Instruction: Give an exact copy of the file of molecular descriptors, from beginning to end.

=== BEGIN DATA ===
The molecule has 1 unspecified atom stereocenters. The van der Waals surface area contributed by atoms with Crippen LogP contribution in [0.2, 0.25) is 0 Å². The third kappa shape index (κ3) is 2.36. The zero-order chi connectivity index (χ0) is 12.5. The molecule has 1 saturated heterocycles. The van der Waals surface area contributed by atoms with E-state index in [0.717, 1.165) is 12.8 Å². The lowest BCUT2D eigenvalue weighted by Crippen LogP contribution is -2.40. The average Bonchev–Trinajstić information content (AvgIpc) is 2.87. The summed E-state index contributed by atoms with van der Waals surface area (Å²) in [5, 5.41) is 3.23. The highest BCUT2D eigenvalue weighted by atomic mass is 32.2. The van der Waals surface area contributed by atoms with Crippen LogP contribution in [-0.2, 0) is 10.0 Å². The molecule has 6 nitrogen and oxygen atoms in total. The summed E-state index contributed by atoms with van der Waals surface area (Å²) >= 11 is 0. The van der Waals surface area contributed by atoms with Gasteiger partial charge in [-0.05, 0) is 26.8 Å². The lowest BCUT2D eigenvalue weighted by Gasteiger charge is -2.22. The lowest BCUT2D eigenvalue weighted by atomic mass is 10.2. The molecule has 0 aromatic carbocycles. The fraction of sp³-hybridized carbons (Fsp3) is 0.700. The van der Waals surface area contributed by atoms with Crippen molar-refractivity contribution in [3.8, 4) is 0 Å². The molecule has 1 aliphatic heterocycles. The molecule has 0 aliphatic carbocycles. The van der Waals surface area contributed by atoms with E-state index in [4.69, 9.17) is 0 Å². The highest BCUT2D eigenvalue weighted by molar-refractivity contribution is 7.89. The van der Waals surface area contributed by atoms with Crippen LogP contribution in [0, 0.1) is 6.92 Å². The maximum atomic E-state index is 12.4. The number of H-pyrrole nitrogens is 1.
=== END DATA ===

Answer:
The molecule has 1 unspecified atom stereocenters. The van der Waals surface area contributed by atoms with Crippen LogP contribution in [0.2, 0.25) is 0 Å². The third kappa shape index (κ3) is 2.36. The zero-order chi connectivity index (χ0) is 12.5. The molecule has 1 saturated heterocycles. The van der Waals surface area contributed by atoms with E-state index in [0.717, 1.165) is 12.8 Å². The lowest BCUT2D eigenvalue weighted by Crippen LogP contribution is -2.40. The average Bonchev–Trinajstić information content (AvgIpc) is 2.87. The summed E-state index contributed by atoms with van der Waals surface area (Å²) in [5, 5.41) is 3.23. The highest BCUT2D eigenvalue weighted by atomic mass is 32.2. The van der Waals surface area contributed by atoms with Crippen LogP contribution in [-0.2, 0) is 10.0 Å². The molecule has 6 nitrogen and oxygen atoms in total. The summed E-state index contributed by atoms with van der Waals surface area (Å²) >= 11 is 0. The van der Waals surface area contributed by atoms with Gasteiger partial charge in [-0.05, 0) is 26.8 Å². The lowest BCUT2D eigenvalue weighted by Gasteiger charge is -2.22. The lowest BCUT2D eigenvalue weighted by atomic mass is 10.2. The molecule has 0 aromatic carbocycles. The fraction of sp³-hybridized carbons (Fsp3) is 0.700. The van der Waals surface area contributed by atoms with Crippen molar-refractivity contribution in [3.8, 4) is 0 Å². The molecule has 1 aliphatic heterocycles. The molecule has 0 aliphatic carbocycles. The van der Waals surface area contributed by atoms with E-state index in [4.69, 9.17) is 0 Å². The highest BCUT2D eigenvalue weighted by molar-refractivity contribution is 7.89. The van der Waals surface area contributed by atoms with Crippen LogP contribution in [0, 0.1) is 6.92 Å². The maximum atomic E-state index is 12.4. The number of H-pyrrole nitrogens is 1.